Surgery After Chemo and Radiation May Benefit Some Women
Age at surgery may contribute to African American women's higher risk of dying from breast cancer.
A new study is an example of research that could possibly change the way breast cancer is treated. The results suggest that waiting to have surgery until after chemotherapy and targeted therapy medicine might benefit some women with breast cancer. But we just don't know enough right now to say with confidence that this approach is better than what is typically done today: surgery first, then other therapies.
It's been known for a while that Black women tend to be diagnosed with breast cancer at an earlier (often premenopausal) age than white women. Black women are also more likely to die from breast cancer than white women. In this study, the researchers were trying to understand why being diagnosed before menopause would increase a woman's risk of dying from breast cancer. The researchers looked to see if surgery played a role. Surgery is typically the first step in treating breast cancer.
The researchers suggest that cutting and removing a breast cancer may actually stimulate the growth of new blood vessels where the cancer was removed. Those new blood vessels may make it easier for another cancer to grow.
How is this related to Black women who are diagnosed with breast cancer before menopause? Younger women who are premenopausal usually have higher estrogen levels. The researchers think that the new blood vessel growth after surgery, combined with higher estrogen levels might work together to stimulate a cancer to come back and grow. This might explain why premenopausal Black women have a higher risk of dying from breast cancer.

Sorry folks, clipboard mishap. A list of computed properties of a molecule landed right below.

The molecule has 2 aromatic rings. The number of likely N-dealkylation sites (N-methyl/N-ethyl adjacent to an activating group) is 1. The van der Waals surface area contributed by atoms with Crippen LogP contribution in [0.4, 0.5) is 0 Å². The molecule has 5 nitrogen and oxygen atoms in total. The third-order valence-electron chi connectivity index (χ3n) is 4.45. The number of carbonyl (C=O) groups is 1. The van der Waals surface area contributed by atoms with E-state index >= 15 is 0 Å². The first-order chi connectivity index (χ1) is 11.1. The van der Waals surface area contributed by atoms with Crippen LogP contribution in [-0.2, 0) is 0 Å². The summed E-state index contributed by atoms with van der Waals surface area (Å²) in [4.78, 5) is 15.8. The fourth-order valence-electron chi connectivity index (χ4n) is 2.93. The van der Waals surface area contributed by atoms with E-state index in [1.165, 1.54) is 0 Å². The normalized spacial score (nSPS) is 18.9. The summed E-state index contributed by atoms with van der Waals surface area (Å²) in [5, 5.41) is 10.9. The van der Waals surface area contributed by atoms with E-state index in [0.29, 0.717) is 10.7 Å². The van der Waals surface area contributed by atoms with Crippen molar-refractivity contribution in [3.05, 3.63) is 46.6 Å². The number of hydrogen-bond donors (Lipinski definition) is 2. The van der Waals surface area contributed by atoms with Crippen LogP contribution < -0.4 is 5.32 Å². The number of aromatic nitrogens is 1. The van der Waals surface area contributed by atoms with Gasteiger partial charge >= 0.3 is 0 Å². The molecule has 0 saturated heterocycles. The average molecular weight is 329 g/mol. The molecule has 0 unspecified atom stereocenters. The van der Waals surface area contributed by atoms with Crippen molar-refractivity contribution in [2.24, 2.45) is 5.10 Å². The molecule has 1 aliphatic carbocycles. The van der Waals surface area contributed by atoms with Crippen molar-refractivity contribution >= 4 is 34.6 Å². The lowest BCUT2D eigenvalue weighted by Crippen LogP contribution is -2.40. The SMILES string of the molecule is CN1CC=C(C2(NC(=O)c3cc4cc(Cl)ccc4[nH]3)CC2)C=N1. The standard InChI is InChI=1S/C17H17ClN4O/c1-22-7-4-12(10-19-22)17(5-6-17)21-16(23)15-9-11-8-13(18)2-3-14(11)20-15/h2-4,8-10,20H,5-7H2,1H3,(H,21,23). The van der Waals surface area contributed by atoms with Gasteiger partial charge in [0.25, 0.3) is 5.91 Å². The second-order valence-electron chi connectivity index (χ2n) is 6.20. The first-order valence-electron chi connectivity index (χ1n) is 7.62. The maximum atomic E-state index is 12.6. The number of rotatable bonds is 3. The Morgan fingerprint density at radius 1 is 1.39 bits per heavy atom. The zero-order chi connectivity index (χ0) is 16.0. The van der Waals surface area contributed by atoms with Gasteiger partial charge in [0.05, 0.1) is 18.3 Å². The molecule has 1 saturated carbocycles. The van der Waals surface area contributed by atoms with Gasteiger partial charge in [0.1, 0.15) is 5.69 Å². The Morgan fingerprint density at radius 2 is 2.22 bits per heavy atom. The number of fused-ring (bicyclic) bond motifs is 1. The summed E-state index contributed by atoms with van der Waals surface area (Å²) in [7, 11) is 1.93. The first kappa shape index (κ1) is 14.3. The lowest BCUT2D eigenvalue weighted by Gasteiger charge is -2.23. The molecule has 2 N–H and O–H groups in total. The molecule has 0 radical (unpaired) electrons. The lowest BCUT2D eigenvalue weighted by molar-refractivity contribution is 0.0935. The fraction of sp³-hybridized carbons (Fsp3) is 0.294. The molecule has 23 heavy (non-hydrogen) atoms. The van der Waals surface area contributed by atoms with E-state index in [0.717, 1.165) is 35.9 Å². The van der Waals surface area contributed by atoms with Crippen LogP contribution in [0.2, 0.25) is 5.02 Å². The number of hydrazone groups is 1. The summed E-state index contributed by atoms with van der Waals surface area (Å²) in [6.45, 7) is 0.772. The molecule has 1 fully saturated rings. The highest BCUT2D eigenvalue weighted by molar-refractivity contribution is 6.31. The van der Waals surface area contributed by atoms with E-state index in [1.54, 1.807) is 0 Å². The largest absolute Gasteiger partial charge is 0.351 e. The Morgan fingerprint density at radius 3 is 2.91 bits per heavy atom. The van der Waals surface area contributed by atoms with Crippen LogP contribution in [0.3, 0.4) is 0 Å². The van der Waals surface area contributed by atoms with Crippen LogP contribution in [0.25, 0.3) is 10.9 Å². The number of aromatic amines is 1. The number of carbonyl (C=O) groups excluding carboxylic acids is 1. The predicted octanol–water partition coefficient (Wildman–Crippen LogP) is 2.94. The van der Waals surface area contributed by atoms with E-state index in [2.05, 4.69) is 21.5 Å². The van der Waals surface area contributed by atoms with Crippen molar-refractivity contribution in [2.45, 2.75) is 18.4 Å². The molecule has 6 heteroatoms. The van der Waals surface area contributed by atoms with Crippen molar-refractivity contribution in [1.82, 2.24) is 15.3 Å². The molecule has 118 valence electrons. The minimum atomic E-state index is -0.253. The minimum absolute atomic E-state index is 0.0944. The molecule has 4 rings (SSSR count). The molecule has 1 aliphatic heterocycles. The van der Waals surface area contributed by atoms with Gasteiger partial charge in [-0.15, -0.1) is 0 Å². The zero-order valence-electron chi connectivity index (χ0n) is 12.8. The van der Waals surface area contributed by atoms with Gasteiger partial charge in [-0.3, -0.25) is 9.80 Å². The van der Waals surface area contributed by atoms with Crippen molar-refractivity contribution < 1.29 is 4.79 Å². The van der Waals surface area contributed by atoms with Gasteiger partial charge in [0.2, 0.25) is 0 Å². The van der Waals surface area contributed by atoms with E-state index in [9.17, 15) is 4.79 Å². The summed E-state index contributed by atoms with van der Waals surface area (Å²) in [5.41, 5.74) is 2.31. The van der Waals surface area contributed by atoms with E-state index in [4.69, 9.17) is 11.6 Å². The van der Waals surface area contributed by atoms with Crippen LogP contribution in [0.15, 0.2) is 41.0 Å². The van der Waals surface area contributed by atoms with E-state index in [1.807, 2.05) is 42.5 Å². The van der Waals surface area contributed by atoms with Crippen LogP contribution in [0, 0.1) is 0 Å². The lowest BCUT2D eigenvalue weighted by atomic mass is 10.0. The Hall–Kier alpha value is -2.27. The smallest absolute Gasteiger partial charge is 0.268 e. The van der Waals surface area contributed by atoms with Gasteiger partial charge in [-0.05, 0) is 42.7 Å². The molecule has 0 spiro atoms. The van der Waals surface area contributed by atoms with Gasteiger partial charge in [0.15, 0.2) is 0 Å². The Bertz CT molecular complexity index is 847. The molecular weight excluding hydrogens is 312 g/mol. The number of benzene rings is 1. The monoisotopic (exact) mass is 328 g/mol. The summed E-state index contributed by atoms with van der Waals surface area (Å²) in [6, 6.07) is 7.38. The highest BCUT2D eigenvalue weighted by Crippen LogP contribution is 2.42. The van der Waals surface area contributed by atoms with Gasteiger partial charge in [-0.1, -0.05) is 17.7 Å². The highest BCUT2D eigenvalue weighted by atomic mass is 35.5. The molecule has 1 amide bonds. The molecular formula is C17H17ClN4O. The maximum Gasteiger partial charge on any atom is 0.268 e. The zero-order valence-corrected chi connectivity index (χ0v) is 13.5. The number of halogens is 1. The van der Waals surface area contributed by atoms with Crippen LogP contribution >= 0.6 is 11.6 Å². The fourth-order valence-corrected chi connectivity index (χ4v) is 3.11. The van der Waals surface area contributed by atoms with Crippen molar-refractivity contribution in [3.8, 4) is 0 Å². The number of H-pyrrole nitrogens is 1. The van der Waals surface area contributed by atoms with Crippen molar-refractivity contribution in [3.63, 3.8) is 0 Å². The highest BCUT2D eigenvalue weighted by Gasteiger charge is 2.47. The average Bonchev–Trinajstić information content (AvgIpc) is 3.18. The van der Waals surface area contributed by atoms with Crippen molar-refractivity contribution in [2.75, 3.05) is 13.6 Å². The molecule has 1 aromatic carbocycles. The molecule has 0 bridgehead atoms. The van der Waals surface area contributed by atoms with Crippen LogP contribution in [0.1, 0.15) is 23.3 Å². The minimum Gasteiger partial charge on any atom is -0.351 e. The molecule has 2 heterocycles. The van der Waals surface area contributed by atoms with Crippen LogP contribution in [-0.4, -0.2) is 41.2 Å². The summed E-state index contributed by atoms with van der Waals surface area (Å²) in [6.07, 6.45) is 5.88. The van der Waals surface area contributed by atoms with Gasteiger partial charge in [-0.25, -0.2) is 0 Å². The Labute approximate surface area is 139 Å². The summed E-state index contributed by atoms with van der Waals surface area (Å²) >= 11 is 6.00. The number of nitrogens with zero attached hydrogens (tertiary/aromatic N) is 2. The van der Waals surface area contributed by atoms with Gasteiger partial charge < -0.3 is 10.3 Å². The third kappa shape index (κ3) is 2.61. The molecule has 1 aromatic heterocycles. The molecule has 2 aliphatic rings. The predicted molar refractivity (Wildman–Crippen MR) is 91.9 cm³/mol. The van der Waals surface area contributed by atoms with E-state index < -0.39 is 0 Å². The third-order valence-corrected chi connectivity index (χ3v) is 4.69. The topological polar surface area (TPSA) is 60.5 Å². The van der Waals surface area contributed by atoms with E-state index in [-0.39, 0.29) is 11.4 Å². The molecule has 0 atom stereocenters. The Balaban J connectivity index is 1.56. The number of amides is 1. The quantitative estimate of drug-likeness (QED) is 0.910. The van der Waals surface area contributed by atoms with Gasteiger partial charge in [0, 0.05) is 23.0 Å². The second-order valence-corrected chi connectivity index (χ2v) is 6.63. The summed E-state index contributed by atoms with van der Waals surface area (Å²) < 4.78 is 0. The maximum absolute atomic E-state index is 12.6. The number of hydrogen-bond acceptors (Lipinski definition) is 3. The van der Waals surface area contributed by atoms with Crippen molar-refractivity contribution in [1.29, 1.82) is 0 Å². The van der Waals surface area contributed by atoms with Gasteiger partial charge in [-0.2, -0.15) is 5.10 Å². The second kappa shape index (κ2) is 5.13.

At this point, it's just a hypothesis, which means that the researchers think it might be true but won't know for sure until more research is done.
Other research studies are evaluating targeted therapies to treat some breast cancers. One targeted therapy works by stopping new blood vessels from developing. Avastin (chemical name: bevacizumab) is an example of this type of targeted therapy. Avastin is approved by the U.S. Food and Drug Administration to treat advanced colon cancer. Early research results show that Avastin might help treat advanced breast cancer.
— Last updated on February 22, 2022, 10:07 PM
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